- Luka Modric is a symbol of Croatia's success, and he could be in line to win the World Cup's Golden Ball and even the Ballon d'Or. But he's also facing perjury charges for his role in a Croatian football corruption scandal.
There is an image of Luka Modric that sums up everything he has meant to Croatia in this World Cup.
He had missed a penalty against Denmark in the round of 16, squandering the chance to win the game in extra time before a shootout. In the shootout, his penalty was poor, nervously prodded straight down the middle. Luckily for him and Croatia, Kasper Schmeichel had dived, and the ball had just enough curl on it to evade goalkeeper’s trailing leg. He returned to the center circle, lips pursed with relief, but as teammates congratulated him, his eyes barely registered them. He was in his own world, perhaps already looking ahead to the next challenge, perhaps aware that had he missed–he of all people, the leader of his nation–it would all have been over.
This has been a tournament in which individuals who play as individuals, whether through inclination or thorough the dependency of teammates, have failed. Cristiano Ronaldo failed. Lionel Messi failed. Neymar failed. It has been a tournament that, in a football world increasingly dominated by celebrity, has reinforced the importance of team structure.
In that regard, Modric is a model. He is the most important player in this Croatia side, but he has placed his talents in the service of the team. No Croatian has scored more goals at this World Cup than Modric. No Croatian has played more passes. No Croatian has played more throughballs. He has completed 2.7 key passes per game, almost double the next highest figure for a Croatian. But he has also run further than anybody else in the tournament. He may be a supreme distributor, a player who keeps the ball moving, endlessly rotating possession, but he is also a grafter.
If Croatia does win the World Cup, if it does somehow find the reserves of spirit and endurance to hold off France in Sunday's final, Modric will have been the key player in a World Cup victory, having also been a major figure as Real Madrid won a fourth Champions League title in five years. If that occurs, and he does not break the 10-year reign of Messi and Ronaldo on the Ballon d’Or stage, then there is even more reason than usual to call for an increasingly celebrity-driven award to be scrapped.
And yet, it’s not so simple. There is another image of Modric that can't be ignored. He sits behind a desk, the corners of his mouth turned down, his long hair bunching around the collar of a navy blue suit. The collar of his white shirt is open and he wears no tie. He looks worried, perhaps even contrite, younger than his 32 years. If you were told he was a young offender pleading for clemency from a judge, you would not be surprised. This is why the love for Modric in Croatia is not unconditional.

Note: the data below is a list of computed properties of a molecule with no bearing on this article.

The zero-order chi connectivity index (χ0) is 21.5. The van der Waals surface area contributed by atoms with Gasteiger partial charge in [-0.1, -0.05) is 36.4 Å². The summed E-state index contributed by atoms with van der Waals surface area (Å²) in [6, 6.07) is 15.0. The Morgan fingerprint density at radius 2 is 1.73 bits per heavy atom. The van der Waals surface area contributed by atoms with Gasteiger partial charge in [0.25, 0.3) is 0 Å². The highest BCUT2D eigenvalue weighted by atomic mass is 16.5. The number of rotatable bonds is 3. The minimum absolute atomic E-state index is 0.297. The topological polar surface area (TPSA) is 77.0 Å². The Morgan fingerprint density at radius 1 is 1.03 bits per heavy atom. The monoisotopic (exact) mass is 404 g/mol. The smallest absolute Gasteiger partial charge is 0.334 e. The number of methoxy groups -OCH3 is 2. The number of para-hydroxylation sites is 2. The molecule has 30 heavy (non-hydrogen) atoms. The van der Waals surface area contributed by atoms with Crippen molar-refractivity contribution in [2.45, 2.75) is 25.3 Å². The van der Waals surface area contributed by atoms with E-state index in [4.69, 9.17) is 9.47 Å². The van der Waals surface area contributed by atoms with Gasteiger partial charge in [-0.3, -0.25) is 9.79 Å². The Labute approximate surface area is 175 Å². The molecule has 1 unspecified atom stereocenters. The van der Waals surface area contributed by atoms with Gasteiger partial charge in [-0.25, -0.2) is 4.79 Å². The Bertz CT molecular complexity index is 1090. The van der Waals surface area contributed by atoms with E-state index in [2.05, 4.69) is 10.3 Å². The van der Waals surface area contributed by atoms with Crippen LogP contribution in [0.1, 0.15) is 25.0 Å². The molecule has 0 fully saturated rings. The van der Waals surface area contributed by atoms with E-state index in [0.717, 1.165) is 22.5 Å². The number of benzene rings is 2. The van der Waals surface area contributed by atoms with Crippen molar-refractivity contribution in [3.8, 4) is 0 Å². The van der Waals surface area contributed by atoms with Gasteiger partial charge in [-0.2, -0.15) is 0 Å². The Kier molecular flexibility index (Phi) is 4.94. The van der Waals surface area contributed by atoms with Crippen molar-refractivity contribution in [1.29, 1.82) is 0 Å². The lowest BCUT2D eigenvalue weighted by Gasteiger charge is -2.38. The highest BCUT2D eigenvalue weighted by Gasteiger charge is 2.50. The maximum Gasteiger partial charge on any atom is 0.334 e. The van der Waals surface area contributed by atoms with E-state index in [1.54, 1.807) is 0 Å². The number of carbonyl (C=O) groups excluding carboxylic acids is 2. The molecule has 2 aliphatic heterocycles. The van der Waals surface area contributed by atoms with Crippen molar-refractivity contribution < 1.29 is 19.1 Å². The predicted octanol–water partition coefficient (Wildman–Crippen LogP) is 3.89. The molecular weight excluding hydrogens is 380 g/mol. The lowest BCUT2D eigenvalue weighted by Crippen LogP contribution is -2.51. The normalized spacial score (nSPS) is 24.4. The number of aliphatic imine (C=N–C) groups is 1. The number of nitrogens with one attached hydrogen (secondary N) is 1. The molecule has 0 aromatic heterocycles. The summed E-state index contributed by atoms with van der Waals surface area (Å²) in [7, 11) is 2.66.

In 2008, Modric left Dinamo Zagreb for Tottenham Hotspur for a fee of around $19.5 million. Roughly $12 million went to Modric rather than the club. But 80 percent of that was paid to Zdravko Mamic, then the president of Dinamo who acted as a sort of agent on the deal. This was fairly common practice for Dinamo players at the time, although exactly when the clause was inserted into the contract was for a long time disputed.
Mamic, who for a long time was the most powerful man in Croatian football and enjoyed a close relationship with the president of the football federation (HNS), former striker Davor Suker, was brought to trial. Last month, he was convicted of fraud and embezzlement and sentenced to six-and-a-half years in jail. By then, he had already fled the country for Bosnia-Herzegovina.
If that were all, it would be easy to see Modric as the victim, as to some extent he is, a young player whose desire to play in a major western league was exploited by a rapacious businessman. But Modric was called to give evidence, and he suddenly suffered memory loss on matters he had seemed quite clear on a few weeks earlier. In March he was charged with perjury, for which he faces up to five years in jail. For those Croatian fans who have campaigned against Mamic and his influence over Croatian football, running a campaign of disruption both at Euro 2016 and during the qualification campaign, it is hard to reconcile Modric’s performances on the pitch with those in the courtroom.
But that, in a sense, also sums up this Croatia. None of it makes much sense. This is not a simple story of a plucky underdog. It is a complex story of a national team that has succeeded despite chaos and corruption, despite struggling in qualifying and despite having to send one of its forwards, Nikola Kalinic, home for ill discipline.
Somehow, amid the mess, a compromised figure who happens to be a brilliant footballer has emerged as a leader and gathered around him a team that, in going behind in every knockout game, in playing extra time in every knockout game, has redefined resilience.